IT seems like a fairly simple equation. If you eat too much you get fat and if you get fat you are more likely to suffer heart disease.
Obesity is common among people with diabetes
But the process by which the current obesity epidemic could lay waste to a whole generation of youngsters before their parents is not quite that straightforward.
In fact, it's the development of diabetes - a direct consequence of poor diet and inactive lifestyle - that is the crucial factor in this deadly chain of events.
Yet some experts are worried that the public's lack of understanding of this complex disease and how it relates to what we eat, could undermine any attempts to change children's dietary habits before it is too late.
"It's an area that needs a lot of work," said Dr Stephen Lawrence, a GP who is lead clinician for diabetes at Medway Primary Care Trust in Kent.
"The idea of curative medicine is easy to sell to the public.
"But with this we are saying if you do something now then the chances are you will not get this disease later in life.
"It involves a less sexy approach but at the moment we have one million people in the UK walking round with diabetes without even knowing it."
So how exactly does a fatty diet and excess weight lead to diabetes and, in turn, cardiovascular disease?
Stage one - Insulin resistance
Insulin is a hormone produced by the pancreas. It plays a crucial role in helping the body's cells mop up glucose from our diet and turn it into energy.
Dr Lawrence said: "Think of a corridor full of doors. You need a key to unlock each door so you can put a parcel (glucose) in each room. Well, insulin is that key."
The problem is that abdominal fat releases a particular protein - called TNF alpha - which 'messes up the mechanism of the lock', according to Dr Lawrence.
In other words, the body's cells become resistant to insulin.
The key point here is that the damaging protein is only released by the type of fat that gathers round the waist and not, for example, on the buttocks. So diet and lifestyle are crucial.
Stage two - Increased insulin production
Once the pancreas senses the insulin it is producing is not being used effectively, it compensates by making even more of the hormone.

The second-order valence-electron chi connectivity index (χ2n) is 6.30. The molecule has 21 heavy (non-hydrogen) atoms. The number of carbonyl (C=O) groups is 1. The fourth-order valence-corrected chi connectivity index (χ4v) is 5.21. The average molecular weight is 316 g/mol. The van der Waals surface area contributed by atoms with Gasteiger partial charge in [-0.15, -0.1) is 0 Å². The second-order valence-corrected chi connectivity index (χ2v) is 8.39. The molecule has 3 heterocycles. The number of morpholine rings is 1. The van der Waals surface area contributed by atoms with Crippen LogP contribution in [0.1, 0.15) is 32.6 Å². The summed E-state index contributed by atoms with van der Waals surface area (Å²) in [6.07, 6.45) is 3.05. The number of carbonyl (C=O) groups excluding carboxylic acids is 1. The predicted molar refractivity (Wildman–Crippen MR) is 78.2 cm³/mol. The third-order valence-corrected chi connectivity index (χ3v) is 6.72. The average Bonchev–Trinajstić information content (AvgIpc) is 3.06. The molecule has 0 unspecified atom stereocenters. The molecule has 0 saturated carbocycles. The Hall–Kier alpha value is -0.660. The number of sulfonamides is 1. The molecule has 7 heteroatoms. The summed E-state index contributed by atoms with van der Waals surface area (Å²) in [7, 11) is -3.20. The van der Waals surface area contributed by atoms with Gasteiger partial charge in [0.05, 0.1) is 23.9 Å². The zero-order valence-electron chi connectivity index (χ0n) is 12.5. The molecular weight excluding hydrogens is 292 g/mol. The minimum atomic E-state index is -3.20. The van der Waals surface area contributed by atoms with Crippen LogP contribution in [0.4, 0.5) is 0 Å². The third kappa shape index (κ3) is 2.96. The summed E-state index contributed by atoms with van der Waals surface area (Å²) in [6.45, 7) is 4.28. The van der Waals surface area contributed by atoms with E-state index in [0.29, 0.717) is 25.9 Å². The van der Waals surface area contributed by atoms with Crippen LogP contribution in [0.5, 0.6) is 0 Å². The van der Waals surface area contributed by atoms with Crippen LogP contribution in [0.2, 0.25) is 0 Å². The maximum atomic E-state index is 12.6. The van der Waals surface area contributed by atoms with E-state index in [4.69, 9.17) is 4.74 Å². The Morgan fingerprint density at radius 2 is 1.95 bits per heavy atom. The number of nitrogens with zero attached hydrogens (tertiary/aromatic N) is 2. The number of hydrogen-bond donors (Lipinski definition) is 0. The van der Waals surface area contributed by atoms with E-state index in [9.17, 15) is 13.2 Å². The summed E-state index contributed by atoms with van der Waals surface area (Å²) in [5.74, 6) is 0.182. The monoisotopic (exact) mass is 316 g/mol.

This process can go undetected for years but is the building block for type two diabetes.
With cells becoming resistant to insulin and the pancreas overproducing, there are raised levels of the hormone in the blood.
Stage three - Insulin output drops
Eventually, the pancreas becomes exhausted and can no longer produce enough, or any, insulin.
"The pancreas cells have been producing far more insulin than in someone without diabetes and they eventually burn themselves out," said Dr Lawrence.
Even at this stage, you may have no symptoms at all. Some people get tired, thirsty and lack energy but many feel nothing.
Yet irreversible damage may already be under way to the heart, eyes and kidneys.
Stage four - Blood sugar levels rise
Without the insulin 'key', the glucose from our diet cannot be converted into energy and so blood sugar levels also start to rise.
Excess blood sugar is another key factor in the development of diabetes.
Stage five - Inflammation
This combination of factors - insulin resistance, reduced insulin production and raised blood sugar levels - eventually combines to have a devastating effect on the body's vital organs.
Blood pressure can go up, circulation can be affected and problems with vision can occur.
It's believed that much of this damage is due to inflammation in blood vessels triggered by the whole process.
As the lining of blood vessels becomes damaged - a process called atherosclerosis - the risk of arteries becoming blocked increases.
If they do, a heart attack could be inevitable.
What worries experts like Dr Lawrence is that few people may understand the connection between carrying a few extra pounds round the waist in early adulthood and the risk of life-threatening diabetes later on.
Yet the solution, he adds, is simple.
"The most important thing is to look at limiting weight gain and by taking regular aerobic exercise of at least 30 minutes three times a week."